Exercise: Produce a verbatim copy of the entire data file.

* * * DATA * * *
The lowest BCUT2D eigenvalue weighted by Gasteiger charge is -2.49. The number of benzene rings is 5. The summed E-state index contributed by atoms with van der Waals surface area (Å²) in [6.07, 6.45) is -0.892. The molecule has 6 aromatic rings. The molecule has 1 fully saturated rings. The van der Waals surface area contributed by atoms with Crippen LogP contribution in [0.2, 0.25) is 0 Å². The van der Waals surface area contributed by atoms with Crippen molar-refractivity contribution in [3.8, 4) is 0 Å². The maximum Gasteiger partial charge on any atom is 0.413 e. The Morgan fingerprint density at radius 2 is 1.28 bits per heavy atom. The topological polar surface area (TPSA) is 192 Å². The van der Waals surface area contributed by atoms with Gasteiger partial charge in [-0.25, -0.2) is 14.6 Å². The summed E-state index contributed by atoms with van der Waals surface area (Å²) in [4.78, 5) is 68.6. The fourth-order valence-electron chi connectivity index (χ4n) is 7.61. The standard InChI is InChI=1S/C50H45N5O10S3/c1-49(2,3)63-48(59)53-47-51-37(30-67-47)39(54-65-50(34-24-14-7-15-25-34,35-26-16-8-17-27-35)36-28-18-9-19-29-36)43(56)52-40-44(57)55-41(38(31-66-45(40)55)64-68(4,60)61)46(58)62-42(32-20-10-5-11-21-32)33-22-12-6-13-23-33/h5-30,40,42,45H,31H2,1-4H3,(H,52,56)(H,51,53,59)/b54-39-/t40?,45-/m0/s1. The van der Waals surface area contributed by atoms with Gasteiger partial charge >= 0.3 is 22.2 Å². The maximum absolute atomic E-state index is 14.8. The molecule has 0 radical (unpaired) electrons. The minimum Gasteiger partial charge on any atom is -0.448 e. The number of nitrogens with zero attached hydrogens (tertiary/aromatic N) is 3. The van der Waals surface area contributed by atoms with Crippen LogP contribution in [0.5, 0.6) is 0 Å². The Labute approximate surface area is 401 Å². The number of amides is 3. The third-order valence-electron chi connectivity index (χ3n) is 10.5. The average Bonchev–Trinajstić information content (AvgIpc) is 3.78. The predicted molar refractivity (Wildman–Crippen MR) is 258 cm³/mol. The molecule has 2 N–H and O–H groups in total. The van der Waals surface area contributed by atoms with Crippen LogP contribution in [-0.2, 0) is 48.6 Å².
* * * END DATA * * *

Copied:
The lowest BCUT2D eigenvalue weighted by Gasteiger charge is -2.49. The number of benzene rings is 5. The summed E-state index contributed by atoms with van der Waals surface area (Å²) in [6.07, 6.45) is -0.892. The molecule has 6 aromatic rings. The molecule has 1 fully saturated rings. The van der Waals surface area contributed by atoms with Crippen LogP contribution in [0.2, 0.25) is 0 Å². The van der Waals surface area contributed by atoms with Crippen molar-refractivity contribution in [3.8, 4) is 0 Å². The maximum Gasteiger partial charge on any atom is 0.413 e. The Morgan fingerprint density at radius 2 is 1.28 bits per heavy atom. The topological polar surface area (TPSA) is 192 Å². The van der Waals surface area contributed by atoms with Gasteiger partial charge in [-0.25, -0.2) is 14.6 Å². The summed E-state index contributed by atoms with van der Waals surface area (Å²) in [4.78, 5) is 68.6. The fourth-order valence-electron chi connectivity index (χ4n) is 7.61. The standard InChI is InChI=1S/C50H45N5O10S3/c1-49(2,3)63-48(59)53-47-51-37(30-67-47)39(54-65-50(34-24-14-7-15-25-34,35-26-16-8-17-27-35)36-28-18-9-19-29-36)43(56)52-40-44(57)55-41(38(31-66-45(40)55)64-68(4,60)61)46(58)62-42(32-20-10-5-11-21-32)33-22-12-6-13-23-33/h5-30,40,42,45H,31H2,1-4H3,(H,52,56)(H,51,53,59)/b54-39-/t40?,45-/m0/s1. The van der Waals surface area contributed by atoms with Gasteiger partial charge >= 0.3 is 22.2 Å². The maximum absolute atomic E-state index is 14.8. The molecule has 0 radical (unpaired) electrons. The minimum Gasteiger partial charge on any atom is -0.448 e. The number of nitrogens with zero attached hydrogens (tertiary/aromatic N) is 3. The van der Waals surface area contributed by atoms with Crippen LogP contribution in [0.5, 0.6) is 0 Å². The Labute approximate surface area is 401 Å². The number of amides is 3. The third-order valence-electron chi connectivity index (χ3n) is 10.5. The average Bonchev–Trinajstić information content (AvgIpc) is 3.78. The predicted molar refractivity (Wildman–Crippen MR) is 258 cm³/mol. The molecule has 2 N–H and O–H groups in total. The van der Waals surface area contributed by atoms with Crippen LogP contribution in [-0.2, 0) is 48.6 Å².